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U.S. Government Warns of Weakness in IEEE Encryption Standard

The United States Department of Homeland Security’s US-CERT has issued an alert to warn on cryptographic weaknesses impacting the IEEE P1735 standard, which describes methods for encrypting electronic-design intellectual property and the management of access rights for such IP.

The United States Department of Homeland Security’s US-CERT has issued an alert to warn on cryptographic weaknesses impacting the IEEE P1735 standard, which describes methods for encrypting electronic-design intellectual property and the management of access rights for such IP.

The P1735 IEEE standard is used to ensure confidentiality and access control for the design of complex electronics design intellectual property (IP), where multiple IP owners are usually involved. Newly discovered weaknesses, however, reveal that the standard recommends poor cryptographic choices and is vague or silent on security critical decisions.

The methods described in said Institute of Electrical and Electronics Engineers (IEEE) standard are flawed and enable an attacker to recover the entire underlying plaintext IP, United States Computer Emergency Readiness Team (US-CERT) warns.

Because of these flaws, “implementations of IEEE P1735 may be weak to cryptographic attacks that allow an attacker to obtain plaintext intellectual property without the key, among other impacts,” an alert issued on Friday reads.

Some of the attack vectors that said flaws enable are well-known, such as padding-oracle attacks, but others are new, created by the need to support the typical uses of the underlying IP, “in particular, the need for commercial electronic design automation (EDA) tools to synthesize multiple pieces of IP into a fully specified chip design and to provide HDL syntax errors,” the alert reads.

According to US-CERT, an attacker leveraging the commercial EDA tool as a black-box oracle can exploit these vulnerabilities. The attacker would not only be able to recover entire plaintext IP, but also to “produce standard-compliant ciphertexts of IP that have been modified to include targeted hardware Trojans.”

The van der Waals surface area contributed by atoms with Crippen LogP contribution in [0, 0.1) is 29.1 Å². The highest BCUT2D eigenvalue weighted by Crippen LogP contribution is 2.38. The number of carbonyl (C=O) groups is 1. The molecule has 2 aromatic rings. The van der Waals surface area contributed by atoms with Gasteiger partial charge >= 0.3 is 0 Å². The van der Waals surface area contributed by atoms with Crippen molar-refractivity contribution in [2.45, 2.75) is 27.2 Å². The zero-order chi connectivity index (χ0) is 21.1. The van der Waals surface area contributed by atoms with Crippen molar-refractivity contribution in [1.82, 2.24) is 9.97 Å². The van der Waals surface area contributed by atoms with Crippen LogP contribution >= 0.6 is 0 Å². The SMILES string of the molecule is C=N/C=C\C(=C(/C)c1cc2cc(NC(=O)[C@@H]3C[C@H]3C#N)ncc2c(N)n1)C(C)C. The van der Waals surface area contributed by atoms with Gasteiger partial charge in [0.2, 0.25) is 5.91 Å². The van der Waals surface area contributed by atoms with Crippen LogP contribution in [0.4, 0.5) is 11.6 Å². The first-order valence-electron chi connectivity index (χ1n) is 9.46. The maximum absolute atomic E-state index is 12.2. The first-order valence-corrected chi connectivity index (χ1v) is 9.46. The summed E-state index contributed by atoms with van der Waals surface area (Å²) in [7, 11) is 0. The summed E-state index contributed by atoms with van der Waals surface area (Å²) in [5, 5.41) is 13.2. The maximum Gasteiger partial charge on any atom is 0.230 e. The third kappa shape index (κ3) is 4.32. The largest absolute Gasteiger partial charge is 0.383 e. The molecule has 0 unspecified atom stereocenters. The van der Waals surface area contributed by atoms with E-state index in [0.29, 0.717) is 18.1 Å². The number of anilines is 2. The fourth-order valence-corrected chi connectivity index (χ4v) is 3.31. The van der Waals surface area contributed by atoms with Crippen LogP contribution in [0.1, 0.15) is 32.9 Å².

The weaknesses in the P1735 standard are tracked as CVE-2017-13091 (improperly specified padding in CBC mode allows use of an EDA tool as a decryption oracle), CVE-2017-13092 (improperly specified HDL syntax allows use of an EDA tool as a decryption oracle), CVE-2017-13093 (modification of encrypted IP cyphertext to insert hardware Trojans), CVE-2017-13094 (modification of the encryption key and insertion of hardware Trojans in any IP), CVE-2017-13095 (modification of a license-deny response to a license grant), CVE-2017-13096 (modification of Rights Block to get rid of or relax access control), and CVE-2017-13097 (modification of Rights Block to get rid of or relax license requirement).

The issues are detailed in a research paper titled “Standardizing Bad Cryptographic Practice” (PDF), which was published at the end of September 2017. The paper also provides details on the impact of these security issues.

“An adversary can recover electronic design IPs encrypted using the P1735 workflow, resulting in IP theft and/or analysis of security critical features, as well as the ability to insert hardware Trojans into an encrypted IP without the knowledge of the IP owner. Impacts may include loss of profit and reputation of the IP owners as well as integrated circuits (ICs) with Trojans that contain backdoors, perform poorly, or even fail completely,” US-CERT notes.

To resolve the issue, DHS suggests that developers of EDA software apply the fixes detailed in the researcher’s paper. Users are advised to apply any update the vendor releases for their EDA software.

Impacted vendors include AMD, Cadence Design Systems, Cisco, IBM, Intel, Marvell, Mentor Graphics, National Instruments (NI), National Semiconductor Corporation, NXP Semiconductors Inc., Qualcomm, Samsung, Synopsys, Xilinx, and Zuken Inc.

Related: Dangerous WPA2 Flaw Exposes Wi-Fi Traffic to Snooping

Related: ICS-CERT Warns of CAN Bus Vulnerability

Written By

Ionut Arghire is an international correspondent for SecurityWeek.

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